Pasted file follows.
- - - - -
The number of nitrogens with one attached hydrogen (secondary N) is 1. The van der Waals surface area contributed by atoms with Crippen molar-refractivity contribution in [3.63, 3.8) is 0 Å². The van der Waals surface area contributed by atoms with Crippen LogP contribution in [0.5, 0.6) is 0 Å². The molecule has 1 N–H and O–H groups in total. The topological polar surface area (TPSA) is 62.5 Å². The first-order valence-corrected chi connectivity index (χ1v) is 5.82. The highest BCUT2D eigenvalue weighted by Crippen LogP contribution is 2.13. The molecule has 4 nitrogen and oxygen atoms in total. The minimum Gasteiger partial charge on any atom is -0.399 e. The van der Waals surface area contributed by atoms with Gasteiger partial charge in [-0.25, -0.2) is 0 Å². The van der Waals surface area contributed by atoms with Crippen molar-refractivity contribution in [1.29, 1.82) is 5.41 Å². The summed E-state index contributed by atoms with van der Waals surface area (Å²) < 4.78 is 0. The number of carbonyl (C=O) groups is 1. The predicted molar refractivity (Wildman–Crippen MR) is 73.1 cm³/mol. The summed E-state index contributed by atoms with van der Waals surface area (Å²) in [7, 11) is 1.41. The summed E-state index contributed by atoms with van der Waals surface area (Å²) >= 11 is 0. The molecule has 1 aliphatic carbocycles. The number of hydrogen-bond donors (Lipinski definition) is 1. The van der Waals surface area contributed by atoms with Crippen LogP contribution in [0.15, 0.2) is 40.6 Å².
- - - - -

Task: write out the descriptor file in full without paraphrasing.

The number of nitrogens with one attached hydrogen (secondary N) is 1. The van der Waals surface area contributed by atoms with Crippen molar-refractivity contribution in [3.63, 3.8) is 0 Å². The van der Waals surface area contributed by atoms with Crippen LogP contribution in [0.5, 0.6) is 0 Å². The molecule has 1 N–H and O–H groups in total. The topological polar surface area (TPSA) is 62.5 Å². The first-order valence-corrected chi connectivity index (χ1v) is 5.82. The highest BCUT2D eigenvalue weighted by Crippen LogP contribution is 2.13. The molecule has 4 nitrogen and oxygen atoms in total. The minimum Gasteiger partial charge on any atom is -0.399 e. The van der Waals surface area contributed by atoms with Gasteiger partial charge in [-0.25, -0.2) is 0 Å². The van der Waals surface area contributed by atoms with Crippen molar-refractivity contribution in [1.29, 1.82) is 5.41 Å². The summed E-state index contributed by atoms with van der Waals surface area (Å²) < 4.78 is 0. The number of carbonyl (C=O) groups is 1. The predicted molar refractivity (Wildman–Crippen MR) is 73.1 cm³/mol. The summed E-state index contributed by atoms with van der Waals surface area (Å²) in [7, 11) is 1.41. The summed E-state index contributed by atoms with van der Waals surface area (Å²) >= 11 is 0. The molecule has 1 aliphatic carbocycles. The number of hydrogen-bond donors (Lipinski definition) is 1. The van der Waals surface area contributed by atoms with Crippen LogP contribution in [0.15, 0.2) is 40.6 Å².